Adapting to EMRs and EHRs –The Way Clinicians Work Matters

Significant discussions around EHRs and EMRs have been going on now for quite some time. And while there are many pros to this new type of patient tracking, we also know there are cons that make healthcare professionals a little more hesitant to adopt EMRs and ERHs with open arms. However, we believe learning from others’ experiences as well as leveraging space in a meaningful way can help ease at least some of those concerns.

Still Transferring to EMR or EHR?

On HealthIt.gov, there is an enormous amount of information about EMRs and EHRs. The site is helpful in shedding light on many topics regarding EMRs and EHRs.

One particularly helpful area of the site is a compilation of lessons learned from the Regional Extension Centers (RECs) and their EHR Implementation and Project Management Community of Practice. It’s a collective capture of experiences of implementing EMRs throughout the country.

Lesson highlights include:

  • Lesson 1 – Identify and coordinate with the local health information exchange (HIE) in your area
  • Lesson 2 – Rapid transition from paper charts to EHRs helps ensure success
  • Lesson 3 – Conduct chart abstraction before “go-live”
  • Lesson 4 – Cut back on patient load during “go-live” period
  • Lesson 5 – Make training a priority

 For more information, be sure to read the in-depth version on HealthIt.gov.

Already Switched to Digital EHRs and EMRs?

If your organization has already implemented EMRs and EHRs, chances are you’ve encountered some growing pains. Transitioning from paper charting to electronic charting, navigating between paper notes and digital notes, and even learning to record data during appointments while continuing to be patient-focused are all part of the challenges presented by EMRs and EHRs.

There’s a bit of a delay for most organizations with the transition from paper to technology — not only in the physical transition of how to chart and record, but also in registering the benefits. In one way, paper charting was simpler.  The question of impact on productivity is still under debate.

Yet, on a different level, EMRs and EHRs enable a level of transparency that can benefit patient care beyond what paper charts could ever do.

As mentioned in the previous post, The Age of Digital Healthcare — A Closer Look at EMRs & EHRs, the benefits include:

  • Comprehensive patient records, easily accessible by patients
  • Ease for medical team collaboration
  • Ease of access for care providers to all medical data

Integrating the Technology

While I’ve seen many care providers utilizing electronic records, either medical or health, the one observation I’ve noted is how differently they all are using the technology.

It’s not just the typing skills I’m observing. And, yes, some people still henpeck to enter patient data, which makes appointments longer. Others still don’t quite feel comfortable recording the data electronically. I can tell by the things they say out loud as they conduct appointments, such as “Wow, I didn’t click that” or “I didn’t know that was an option.”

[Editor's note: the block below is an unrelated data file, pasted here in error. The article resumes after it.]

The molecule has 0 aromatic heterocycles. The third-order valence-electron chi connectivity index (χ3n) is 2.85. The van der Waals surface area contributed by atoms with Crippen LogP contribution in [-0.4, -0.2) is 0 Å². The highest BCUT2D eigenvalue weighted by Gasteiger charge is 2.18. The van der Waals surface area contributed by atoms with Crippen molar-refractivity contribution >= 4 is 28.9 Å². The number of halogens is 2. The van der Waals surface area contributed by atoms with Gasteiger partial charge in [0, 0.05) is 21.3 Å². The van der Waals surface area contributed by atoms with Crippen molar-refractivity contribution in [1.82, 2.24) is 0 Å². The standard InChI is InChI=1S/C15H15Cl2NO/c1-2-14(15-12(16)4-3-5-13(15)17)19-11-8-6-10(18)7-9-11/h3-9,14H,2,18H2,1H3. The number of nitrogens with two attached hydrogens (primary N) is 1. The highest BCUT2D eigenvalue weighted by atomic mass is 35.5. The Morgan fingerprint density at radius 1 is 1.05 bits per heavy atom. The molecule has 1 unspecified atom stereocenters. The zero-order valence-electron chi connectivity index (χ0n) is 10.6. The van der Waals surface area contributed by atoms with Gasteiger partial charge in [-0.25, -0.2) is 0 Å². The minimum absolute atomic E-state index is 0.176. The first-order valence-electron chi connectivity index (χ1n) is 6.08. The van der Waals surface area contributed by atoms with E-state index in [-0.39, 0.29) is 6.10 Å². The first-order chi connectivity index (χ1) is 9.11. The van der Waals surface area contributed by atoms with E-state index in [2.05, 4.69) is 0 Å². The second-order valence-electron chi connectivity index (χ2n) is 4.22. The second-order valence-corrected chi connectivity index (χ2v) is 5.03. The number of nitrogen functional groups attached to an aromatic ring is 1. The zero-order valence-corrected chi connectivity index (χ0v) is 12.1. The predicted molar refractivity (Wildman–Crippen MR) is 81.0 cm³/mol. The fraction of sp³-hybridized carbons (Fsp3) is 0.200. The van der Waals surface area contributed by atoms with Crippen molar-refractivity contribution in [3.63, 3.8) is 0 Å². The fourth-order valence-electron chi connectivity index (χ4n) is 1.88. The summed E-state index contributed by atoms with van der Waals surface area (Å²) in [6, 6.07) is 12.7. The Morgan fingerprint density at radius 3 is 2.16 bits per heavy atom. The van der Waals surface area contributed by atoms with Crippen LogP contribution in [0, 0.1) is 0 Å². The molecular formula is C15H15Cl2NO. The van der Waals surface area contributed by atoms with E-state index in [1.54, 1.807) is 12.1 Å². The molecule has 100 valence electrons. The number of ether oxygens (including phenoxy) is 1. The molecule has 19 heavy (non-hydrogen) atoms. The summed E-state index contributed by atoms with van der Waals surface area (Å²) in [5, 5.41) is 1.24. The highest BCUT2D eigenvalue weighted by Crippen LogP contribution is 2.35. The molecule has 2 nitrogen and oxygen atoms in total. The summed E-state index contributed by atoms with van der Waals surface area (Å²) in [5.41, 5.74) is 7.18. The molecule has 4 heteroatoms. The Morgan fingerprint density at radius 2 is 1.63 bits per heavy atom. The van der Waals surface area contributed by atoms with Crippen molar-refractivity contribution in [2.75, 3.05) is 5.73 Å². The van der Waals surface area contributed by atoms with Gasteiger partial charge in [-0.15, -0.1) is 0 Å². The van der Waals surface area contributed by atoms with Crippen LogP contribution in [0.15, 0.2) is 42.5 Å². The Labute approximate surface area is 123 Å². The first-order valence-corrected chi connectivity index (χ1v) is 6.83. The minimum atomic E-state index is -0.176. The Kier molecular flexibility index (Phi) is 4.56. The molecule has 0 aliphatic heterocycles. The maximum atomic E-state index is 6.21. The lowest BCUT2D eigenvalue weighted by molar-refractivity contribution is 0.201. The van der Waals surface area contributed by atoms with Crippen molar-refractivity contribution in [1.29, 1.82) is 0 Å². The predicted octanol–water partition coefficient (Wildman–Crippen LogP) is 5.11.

Most of all, I’m surprised at the way many care providers incorporate laptops or iPads into treatment rooms. My experience of late has been with office appointments vs. acute care, fortunately, but I’m still surprised. I saw one nurse sit in a non-ergonomic chair, similar to an old-school waiting room chair, crouched next to a low-level table squeezed next to a door, entering in data. At another office, the experience was similar, with the exception that a rolling stool replaced the chair and it was farther away from the door.

I was impressed at my daughter’s pediatrician’s office. While the nurse used the exam table as a desk for her laptop to enter her data, the physician did arrive with a mobile cart. A vast improvement by the physician over all the other technology users and care environments I’ve recently encountered.

Supportive Environments

Why would care providers, who know the effects of poor posture, put themselves and their staff at risk? Has the implementation of EMRs and EHRs come so quickly that there has been no time to prepare or create more supportive environments for the technology?

Undoubtedly, the answer is no. My guess is that the care providers don’t know there are other options, such as a better chair or an adjustable rolling cart. And, since their specialty is medicine, why would they? It’s up to the facility manager.

Additionally, how are existing facilities expected to invest in all that’s required for EMR and EHR and consider an investment in support furniture as well? So it appears that many organizations are just trying to make it work by retrofitting all of it into the existing infrastructure.

The truth is, the cost of not supporting the technology will come later. And care providers will pay the price just as office workers have done for poor ergonomics. We’re not suggesting a huge facility overhaul, but consideration of methods to support technology use. Whether it’s a mobile cart or supportive chair, there are many options. After all, we’ve done the research at Steelcase Health to know that the right support and environment make a significant difference.

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